I did enter the modeling industry as a businessperson. I worked since I was four years old. Modeling wasn’t part of my plan, but this was an opportunity to maybe save enough money to go to college or start my own business.
Building a Team:
A lot of people in the modeling industry were spending money on cars and clothes. I was investing in people. I put a little team together. I’ve always enjoyed sports so I liked the idea of working with a team. I am aware of my strengths and am painfully aware of my weaknesses. Some people can do everything well. I’m not one of those people.
Launching her Brand:
We began our brand in 1993 with a pair of socks. Our customer is too savvy to buy a product just because it has my name on it. It has to be right. It has to serve her. We showed we could bring design, innovation and fashion to something as basic as a pair of socks. Not just put my name on it, but really be involved every step of the way. And if women embraced that, it would be a really solid foundation. We might be on to something.
Overcoming the Doubters:
People said: “You can’t start a brand with a pair of socks. Don’t even think about it! You need to break into retail with swimwear.” I wasn’t looking to “break in,” but seek a real relationship with our customer, and swimwear would have been too obvious with my modeling background.
Her Business Advice:
Success is all about people. Businesses are made up of people. In taking the time to get to know them, you’re going to have differences. Our team is wonderfully diverse, and I love that; it makes for really great debates, different ideas and keeps it interesting – causes us to think deeply about things.
I get humbled every single day. Life is a learning process. It’s a journey. I don’t know how many mistakes I’ve made, and continue to make.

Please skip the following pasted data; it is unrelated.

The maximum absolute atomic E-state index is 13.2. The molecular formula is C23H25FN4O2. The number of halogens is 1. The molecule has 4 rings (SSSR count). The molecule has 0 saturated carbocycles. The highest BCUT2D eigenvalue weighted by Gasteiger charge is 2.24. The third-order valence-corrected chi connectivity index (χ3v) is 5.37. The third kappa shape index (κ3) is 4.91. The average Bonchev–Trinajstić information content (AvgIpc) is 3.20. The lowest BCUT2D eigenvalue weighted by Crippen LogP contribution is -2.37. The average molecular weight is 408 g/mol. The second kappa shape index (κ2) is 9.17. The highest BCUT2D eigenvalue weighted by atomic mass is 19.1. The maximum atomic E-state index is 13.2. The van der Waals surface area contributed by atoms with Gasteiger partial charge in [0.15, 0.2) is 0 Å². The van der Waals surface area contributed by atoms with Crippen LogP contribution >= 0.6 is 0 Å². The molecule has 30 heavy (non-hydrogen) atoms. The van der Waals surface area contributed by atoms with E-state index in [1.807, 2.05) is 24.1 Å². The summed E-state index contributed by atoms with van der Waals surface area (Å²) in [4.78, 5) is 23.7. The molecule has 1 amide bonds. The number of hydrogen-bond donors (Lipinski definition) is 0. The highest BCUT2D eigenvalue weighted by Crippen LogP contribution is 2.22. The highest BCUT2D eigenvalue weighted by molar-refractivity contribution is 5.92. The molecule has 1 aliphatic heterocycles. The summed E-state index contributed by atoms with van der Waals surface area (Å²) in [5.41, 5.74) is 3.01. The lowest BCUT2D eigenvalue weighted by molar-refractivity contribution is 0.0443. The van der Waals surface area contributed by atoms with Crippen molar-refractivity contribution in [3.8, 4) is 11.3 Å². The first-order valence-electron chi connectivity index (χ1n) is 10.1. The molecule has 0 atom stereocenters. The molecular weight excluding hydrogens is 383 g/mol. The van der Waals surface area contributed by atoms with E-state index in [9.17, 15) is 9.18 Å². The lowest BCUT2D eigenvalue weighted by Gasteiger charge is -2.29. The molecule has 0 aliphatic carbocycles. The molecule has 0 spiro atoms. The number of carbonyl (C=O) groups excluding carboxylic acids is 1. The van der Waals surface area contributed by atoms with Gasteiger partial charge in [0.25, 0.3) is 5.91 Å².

When our son was born, my life changed so dramatically. I quickly learned how underserved busy moms are. It’s life changing. Taking a shower becomes a luxury. Finding solutions for families – especially busy moms – really focused my mission.
If there was one thing I could impart to my kids, it’s that personal, intimate relationship with God. Their own relationship, not mine. It has to be their own faith.
I became a Christian at 18. My goal is that as I mature in my faith, my will would be more and more in line with God’s will. I can be really stubborn, and when my will is in conflict with God, my prayer is that I would submit. It’s not easy. It’s a daily challenge.
People like to put Christians in boxes. We do it to each other. People hear one thing about you, and they assume all these other things. I’m too odd shaped – I don’t fit into anyone’s stereotype!
Balancing Christianity & Business:
It’s a fine line. I’m mindful. I sell things. I never want to exploit my faith. I would never want to put that message out there as a way to get people to buy our products. I’m not ashamed of my faith. I’ll share it with anybody who wants to hear about it.
My dad worked in labor relations with farm workers. We grew up attending Cesar Chavez rallies in Tijuana. So how people are treated has always been far more important than profit margin. We began surprise factory inspections, and you learn a lot when you show up unexpectedly. That’s a practice we continue.
When it comes to Core Values:
How are people being treated? What’s the integrity? Are you going to cut corners here to save a dollar? The factories, the people driving the trucks, the sales teams, the executives. A lot of people don’t want to work with us because we are so “hands on.” Some would like me to go back to my old job description: “shut up and pose.”
“I can do all things through Christ who strengthens me.”
As far as our business goes, I have to listen to my boss. I have the toughest boss in the world. I love her. It’s the woman out there. She wants her solutions and she wants them now. Our customer tells us what her daily needs are. What’s next is continuing to listen to her, and to her direction.
Last Words of Advice?